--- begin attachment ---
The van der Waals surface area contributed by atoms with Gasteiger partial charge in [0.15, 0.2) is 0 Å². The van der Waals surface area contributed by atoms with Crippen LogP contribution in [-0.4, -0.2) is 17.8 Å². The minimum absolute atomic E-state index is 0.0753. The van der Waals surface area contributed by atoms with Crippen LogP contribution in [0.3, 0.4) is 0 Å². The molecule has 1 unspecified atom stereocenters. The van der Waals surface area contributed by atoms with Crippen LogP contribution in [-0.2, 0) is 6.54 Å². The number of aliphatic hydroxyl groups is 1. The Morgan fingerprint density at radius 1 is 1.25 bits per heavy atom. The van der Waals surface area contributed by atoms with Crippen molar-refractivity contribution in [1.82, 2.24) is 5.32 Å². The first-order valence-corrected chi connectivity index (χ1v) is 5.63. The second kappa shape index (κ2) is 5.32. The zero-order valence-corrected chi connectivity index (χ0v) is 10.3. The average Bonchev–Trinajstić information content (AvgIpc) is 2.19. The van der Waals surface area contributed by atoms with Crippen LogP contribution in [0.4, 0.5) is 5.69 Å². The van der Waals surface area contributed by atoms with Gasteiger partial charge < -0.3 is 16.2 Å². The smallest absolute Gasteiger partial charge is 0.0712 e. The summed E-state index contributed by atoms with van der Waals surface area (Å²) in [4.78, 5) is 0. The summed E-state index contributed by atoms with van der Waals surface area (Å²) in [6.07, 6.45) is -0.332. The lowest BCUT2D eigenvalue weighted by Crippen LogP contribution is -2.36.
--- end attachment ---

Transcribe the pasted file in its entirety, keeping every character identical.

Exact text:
The van der Waals surface area contributed by atoms with Gasteiger partial charge in [0.15, 0.2) is 0 Å². The van der Waals surface area contributed by atoms with Crippen LogP contribution in [-0.4, -0.2) is 17.8 Å². The minimum absolute atomic E-state index is 0.0753. The van der Waals surface area contributed by atoms with Crippen LogP contribution in [0.3, 0.4) is 0 Å². The molecule has 1 unspecified atom stereocenters. The van der Waals surface area contributed by atoms with Crippen LogP contribution in [-0.2, 0) is 6.54 Å². The number of aliphatic hydroxyl groups is 1. The Morgan fingerprint density at radius 1 is 1.25 bits per heavy atom. The van der Waals surface area contributed by atoms with Crippen molar-refractivity contribution in [1.82, 2.24) is 5.32 Å². The first-order valence-corrected chi connectivity index (χ1v) is 5.63. The second kappa shape index (κ2) is 5.32. The zero-order valence-corrected chi connectivity index (χ0v) is 10.3. The average Bonchev–Trinajstić information content (AvgIpc) is 2.19. The van der Waals surface area contributed by atoms with Crippen LogP contribution in [0.4, 0.5) is 5.69 Å². The van der Waals surface area contributed by atoms with Gasteiger partial charge < -0.3 is 16.2 Å². The smallest absolute Gasteiger partial charge is 0.0712 e. The summed E-state index contributed by atoms with van der Waals surface area (Å²) in [4.78, 5) is 0. The summed E-state index contributed by atoms with van der Waals surface area (Å²) in [6.07, 6.45) is -0.332. The lowest BCUT2D eigenvalue weighted by Crippen LogP contribution is -2.36.